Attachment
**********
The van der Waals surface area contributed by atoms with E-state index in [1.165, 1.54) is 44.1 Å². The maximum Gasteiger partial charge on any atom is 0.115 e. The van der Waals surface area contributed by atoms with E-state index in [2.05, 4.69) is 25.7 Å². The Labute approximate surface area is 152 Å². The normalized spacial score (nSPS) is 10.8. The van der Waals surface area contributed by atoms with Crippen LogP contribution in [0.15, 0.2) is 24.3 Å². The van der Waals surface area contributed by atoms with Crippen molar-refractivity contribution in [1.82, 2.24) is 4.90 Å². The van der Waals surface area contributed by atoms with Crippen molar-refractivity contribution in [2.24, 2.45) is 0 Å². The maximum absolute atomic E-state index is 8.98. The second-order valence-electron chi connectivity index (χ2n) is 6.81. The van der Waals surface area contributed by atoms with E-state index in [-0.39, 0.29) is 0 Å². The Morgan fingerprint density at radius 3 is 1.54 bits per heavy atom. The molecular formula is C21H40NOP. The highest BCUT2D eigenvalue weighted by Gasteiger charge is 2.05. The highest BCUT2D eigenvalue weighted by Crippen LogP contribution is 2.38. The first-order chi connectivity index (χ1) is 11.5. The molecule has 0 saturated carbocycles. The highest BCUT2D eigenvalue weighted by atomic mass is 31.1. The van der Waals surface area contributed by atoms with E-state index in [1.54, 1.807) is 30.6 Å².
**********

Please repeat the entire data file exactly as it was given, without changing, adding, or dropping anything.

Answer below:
The van der Waals surface area contributed by atoms with E-state index in [1.165, 1.54) is 44.1 Å². The maximum Gasteiger partial charge on any atom is 0.115 e. The van der Waals surface area contributed by atoms with E-state index in [2.05, 4.69) is 25.7 Å². The Labute approximate surface area is 152 Å². The normalized spacial score (nSPS) is 10.8. The van der Waals surface area contributed by atoms with Crippen LogP contribution in [0.15, 0.2) is 24.3 Å². The van der Waals surface area contributed by atoms with Crippen molar-refractivity contribution in [1.82, 2.24) is 4.90 Å². The van der Waals surface area contributed by atoms with Crippen molar-refractivity contribution in [2.24, 2.45) is 0 Å². The maximum absolute atomic E-state index is 8.98. The second-order valence-electron chi connectivity index (χ2n) is 6.81. The van der Waals surface area contributed by atoms with E-state index in [-0.39, 0.29) is 0 Å². The Morgan fingerprint density at radius 3 is 1.54 bits per heavy atom. The molecular formula is C21H40NOP. The highest BCUT2D eigenvalue weighted by Gasteiger charge is 2.05. The highest BCUT2D eigenvalue weighted by Crippen LogP contribution is 2.38. The first-order chi connectivity index (χ1) is 11.5. The molecule has 0 saturated carbocycles. The highest BCUT2D eigenvalue weighted by atomic mass is 31.1. The van der Waals surface area contributed by atoms with E-state index in [1.54, 1.807) is 30.6 Å².